National Family Caregivers Month 2020

National Family Caregivers Month 2020 — the month of November is reserved to recognize and appreciate unpaid caregivers and everything they do. During this month, advocacy organizations and support groups promote events around North America to raise awareness about the resources caregivers need.

This observance started in 1994 when the National Family Caregivers Association (NFCA)  pushed for a month to promote informal caregivers’ monetary and psychological value.

Every president has recognized the 53 million-plus family caregivers who care for their aging, ill, or disabled loved ones since 2000.

In his 2000 Proclamation of National Family Caregivers Month, former President Bill Clinton said,

“These everyday heroes, living quietly among us in families and communities across the country, are the major source of long-term care in America. By providing billions of dollars’ worth of caregiving services each year, they dramatically reduce the demands on our Nation’s health care system and make an extraordinary contribution to the quality of life of their loved ones.”


The Importance Of National Family Caregivers Month

Caregiving has many benefits, and providing care for a loved one can be rewarding. However, caregiver burnout is common, as this role can have a strong effect on many aspects of the caregiver’s life. Consequently, many experience decreased physical and mental health, poor work/life balance, or trouble maintaining their social needs.

Family caregivers come from every age, according to the AARP and National Alliance for Caregiving’s 2015 report, Caregiving In The US.

  • 43% were between 50 and 64 years old
  • 25% were between 35 and 49
  • 25% were between the ages of 18 and 34.

For the last twenty years, the rate of caregivers aged 75 years or older has risen. In 2015, this age group made up 7% of all caregivers. Researchers found that most older caregivers assist spouses with heart disease or dementia. More often than not, their souse’s condition requires more than 34 hours of high-level care every week. Furthermore, most respondents said they had been offering this assistance for over five years.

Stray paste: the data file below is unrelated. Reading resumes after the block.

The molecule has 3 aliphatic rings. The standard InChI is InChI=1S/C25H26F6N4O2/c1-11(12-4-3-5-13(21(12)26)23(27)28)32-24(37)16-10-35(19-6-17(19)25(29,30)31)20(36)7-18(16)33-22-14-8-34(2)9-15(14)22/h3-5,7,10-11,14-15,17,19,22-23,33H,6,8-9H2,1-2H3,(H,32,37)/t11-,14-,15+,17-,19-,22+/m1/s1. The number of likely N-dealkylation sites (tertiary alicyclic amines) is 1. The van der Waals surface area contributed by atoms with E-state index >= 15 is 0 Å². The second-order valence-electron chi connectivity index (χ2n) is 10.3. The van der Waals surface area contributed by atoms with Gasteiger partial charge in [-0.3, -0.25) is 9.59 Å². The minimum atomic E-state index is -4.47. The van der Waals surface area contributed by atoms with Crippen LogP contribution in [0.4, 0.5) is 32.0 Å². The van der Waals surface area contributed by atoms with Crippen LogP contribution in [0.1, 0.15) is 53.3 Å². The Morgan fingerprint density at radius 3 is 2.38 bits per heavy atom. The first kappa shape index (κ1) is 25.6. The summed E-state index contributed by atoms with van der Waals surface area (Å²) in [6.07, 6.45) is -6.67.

Not only is the number of older caregivers increasing, but so is the rate of millennial caregivers. This group faces its own set of unique challenges that previous generations have not. During November, advocates work to connect both groups with important resources.

National Family Caregiver’s Month And COVID-19

The COVID-19 pandemic has complicated countless aspects of our lives. As the world continues struggling with the virus, you may feel accustomed to emotions like stress, worry, and isolation. 

While caregivers grapple with the changes brought on by the pandemic, they must still meet the needs of their loved ones every day. Appointments must be kept and medications must be picked up. Even before COVID-19, fulfilling this role was challenging. But now, it can feel more overwhelming.

The stress of caregiving can take a significant toll on the individual’s mental health. As a result, many often struggle with depression, post-traumatic stress disorder (PTSD), problematic relationships with substances, and anxiety. 

As a caregiver, you may feel that your schedule has no room for self-care, especially now. However, maintaining your mental health is crucial to your loved one’s continued care. Many organizations connect caregivers with resources and tools to better support themselves and their loved ones, including:

Look for these resources and more during this year’s National Family Caregiver’s Month.


Meetcaregivers Can Help

We want to support caregivers, their families, and the loved ones they support throughout National Family Caregivers Month and every day of the year. 

We’re here to help — from free meal delivery, resources for local caregivers, or pairing your loved one with the perfect caregiver. 

For more, visit the Blog.

  • AARP. “Family Caregiver Month: Honor Caregivers This November.” AARP, 3 Oct. 2019,
  • Jr., Steven May. “Resources.” The National Alliance for Caregiving, 2 Nov. 2010,
  • “National Family Caregivers Month.” Mental Health America,

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